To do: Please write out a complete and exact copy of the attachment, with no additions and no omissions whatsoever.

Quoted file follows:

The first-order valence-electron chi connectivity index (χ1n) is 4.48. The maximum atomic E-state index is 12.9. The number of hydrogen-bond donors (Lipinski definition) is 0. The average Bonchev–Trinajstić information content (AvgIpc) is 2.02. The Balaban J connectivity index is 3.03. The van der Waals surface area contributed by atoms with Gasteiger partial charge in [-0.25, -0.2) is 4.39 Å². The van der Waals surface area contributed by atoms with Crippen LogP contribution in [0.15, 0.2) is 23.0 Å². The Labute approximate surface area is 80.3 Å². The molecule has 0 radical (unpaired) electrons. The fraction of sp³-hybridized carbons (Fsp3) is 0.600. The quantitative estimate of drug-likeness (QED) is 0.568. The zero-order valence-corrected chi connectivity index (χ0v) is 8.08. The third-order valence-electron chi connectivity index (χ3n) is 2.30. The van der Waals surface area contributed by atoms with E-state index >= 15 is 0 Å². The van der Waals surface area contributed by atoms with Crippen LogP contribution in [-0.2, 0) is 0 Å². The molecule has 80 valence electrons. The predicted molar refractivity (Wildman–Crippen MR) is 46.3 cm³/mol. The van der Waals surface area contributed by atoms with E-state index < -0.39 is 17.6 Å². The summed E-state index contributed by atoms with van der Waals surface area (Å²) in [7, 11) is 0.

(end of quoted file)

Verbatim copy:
The first-order valence-electron chi connectivity index (χ1n) is 4.48. The maximum atomic E-state index is 12.9. The number of hydrogen-bond donors (Lipinski definition) is 0. The average Bonchev–Trinajstić information content (AvgIpc) is 2.02. The Balaban J connectivity index is 3.03. The van der Waals surface area contributed by atoms with Gasteiger partial charge in [-0.25, -0.2) is 4.39 Å². The van der Waals surface area contributed by atoms with Crippen LogP contribution in [0.15, 0.2) is 23.0 Å². The Labute approximate surface area is 80.3 Å². The molecule has 0 radical (unpaired) electrons. The fraction of sp³-hybridized carbons (Fsp3) is 0.600. The quantitative estimate of drug-likeness (QED) is 0.568. The zero-order valence-corrected chi connectivity index (χ0v) is 8.08. The third-order valence-electron chi connectivity index (χ3n) is 2.30. The van der Waals surface area contributed by atoms with E-state index >= 15 is 0 Å². The van der Waals surface area contributed by atoms with Crippen LogP contribution in [-0.2, 0) is 0 Å². The molecule has 80 valence electrons. The predicted molar refractivity (Wildman–Crippen MR) is 46.3 cm³/mol. The van der Waals surface area contributed by atoms with E-state index < -0.39 is 17.6 Å². The summed E-state index contributed by atoms with van der Waals surface area (Å²) in [7, 11) is 0.